IRR News 17 – 31 March 2022
As the House of Commons reinstates most of the clauses of the Nationality and Borders Bill removed by the Lords, this is no time to give up. Months of brilliant campaigning and steadfast support in the Lords means that the legislation has now entered what is commonly referred to as the ‘ping pong’ stage, where the Commons votes, and the Lords, with its powers of delay, sends the legislation back. The bill, which relies for its legitimation on the Brexit state’s promise of ‘strong borders’, aims to further embed the hostile environment for migrants and refugees. But as research by Sophia Siddiqui, published this week on IRR News shows, it also emboldens far-right vigilantes to exploit gender issues, hunting down ‘immigrant criminals’, in the name of protecting women. In Weaponising violence against women, Siddiqui homes in on the far-right campaign that followed the tragic murder in Tullamore, Ireland, of schoolteacher Ashling Murphy, as well as the formation of a Polish so-called ‘citizens police’ which, in the name of ‘defending our women’, has attacked students and others, mainly from Africa and south Asia, fleeing the war in Ukraine.
If strong borders are justified as means of safeguarding women from migrant crime, then the same twisted logic of safety – this time in relation to protecting girls from ‘gangs’ and drugs – was presumably what motivated teachers at an east London school to call the police on a 15-year-old black teenager. The details of the strip-search by police officers of Child Q on school premises are now well known. Last week we published a resource, including a solidarity statement from Professor Gus John, on the case that has drawn attention to ‘adultification’ bias – where black and global majority children are held to adult standards.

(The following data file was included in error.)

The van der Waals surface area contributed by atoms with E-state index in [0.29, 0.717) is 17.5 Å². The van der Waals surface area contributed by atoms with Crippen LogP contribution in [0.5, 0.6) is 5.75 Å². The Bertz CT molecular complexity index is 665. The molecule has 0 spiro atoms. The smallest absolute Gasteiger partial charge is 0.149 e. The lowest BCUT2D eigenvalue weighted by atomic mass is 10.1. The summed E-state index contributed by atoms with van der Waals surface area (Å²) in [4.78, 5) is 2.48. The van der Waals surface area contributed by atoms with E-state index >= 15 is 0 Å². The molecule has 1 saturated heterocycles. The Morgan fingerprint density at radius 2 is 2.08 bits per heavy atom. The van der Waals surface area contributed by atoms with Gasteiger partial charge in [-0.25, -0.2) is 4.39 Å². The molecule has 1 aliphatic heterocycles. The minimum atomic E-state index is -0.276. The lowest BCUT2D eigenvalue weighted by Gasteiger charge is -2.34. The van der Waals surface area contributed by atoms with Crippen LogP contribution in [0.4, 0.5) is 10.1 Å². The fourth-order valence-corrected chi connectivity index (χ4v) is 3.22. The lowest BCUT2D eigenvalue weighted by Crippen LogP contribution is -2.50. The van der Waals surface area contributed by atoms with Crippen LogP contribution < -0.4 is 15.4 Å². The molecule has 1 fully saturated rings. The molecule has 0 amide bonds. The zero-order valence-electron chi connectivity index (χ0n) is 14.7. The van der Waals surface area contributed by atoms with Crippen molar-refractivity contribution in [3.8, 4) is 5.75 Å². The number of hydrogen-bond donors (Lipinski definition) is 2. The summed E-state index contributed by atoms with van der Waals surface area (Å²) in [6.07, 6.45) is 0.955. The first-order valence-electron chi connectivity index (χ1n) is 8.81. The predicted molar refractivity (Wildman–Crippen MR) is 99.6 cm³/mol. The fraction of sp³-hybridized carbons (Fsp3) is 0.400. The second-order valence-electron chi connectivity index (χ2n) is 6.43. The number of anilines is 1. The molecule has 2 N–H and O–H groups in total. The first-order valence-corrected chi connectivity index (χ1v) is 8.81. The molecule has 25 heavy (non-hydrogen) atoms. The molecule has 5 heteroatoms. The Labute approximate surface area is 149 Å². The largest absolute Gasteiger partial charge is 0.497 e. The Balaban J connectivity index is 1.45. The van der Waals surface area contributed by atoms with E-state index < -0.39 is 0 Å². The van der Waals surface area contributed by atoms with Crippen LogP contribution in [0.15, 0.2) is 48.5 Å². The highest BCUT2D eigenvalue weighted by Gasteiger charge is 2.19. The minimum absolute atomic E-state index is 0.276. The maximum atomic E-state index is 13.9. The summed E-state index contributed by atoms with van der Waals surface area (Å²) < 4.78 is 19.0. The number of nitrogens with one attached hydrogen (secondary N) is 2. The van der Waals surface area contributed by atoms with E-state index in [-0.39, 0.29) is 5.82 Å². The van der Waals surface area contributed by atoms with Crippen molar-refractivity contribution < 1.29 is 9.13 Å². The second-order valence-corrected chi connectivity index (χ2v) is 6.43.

More case studies of how racism impacts on women and girls can be found in our regular calendar of racism and resistance, from the NHS charges for maternity care for migrant women, that damage the health of mothers and babies, to warnings that the government’s Homes for Ukraine scheme lacks safeguarding checks, putting refugees at risk of exploitation. We also provide a rolling update on developments in the Child Q case, including evidence that 23 of 25 children strip-searched in Hackney and Tower Hamlets last year, were black, and an admission from the Hackney Base Unit Commander that the Met has a problem with officers viewing inner-London children as adults and that the Child Q incident would not have happened to a child in the Cotswolds. These stories and thousands more can be found on our newly launched Register of Racism and Resistance – a searchable archive of all calendars dating back to 2014.
And finally, the IRR was delighted to have been asked to contribute to the Northern Police Monitoring Group’s (NPMG) 2022 report on Reflections and Resistance. An online launch will take place on Tuesday 26 April, with speakers from IRR, NPMG and Abolitionist Futures – register here to attend.
IRR News team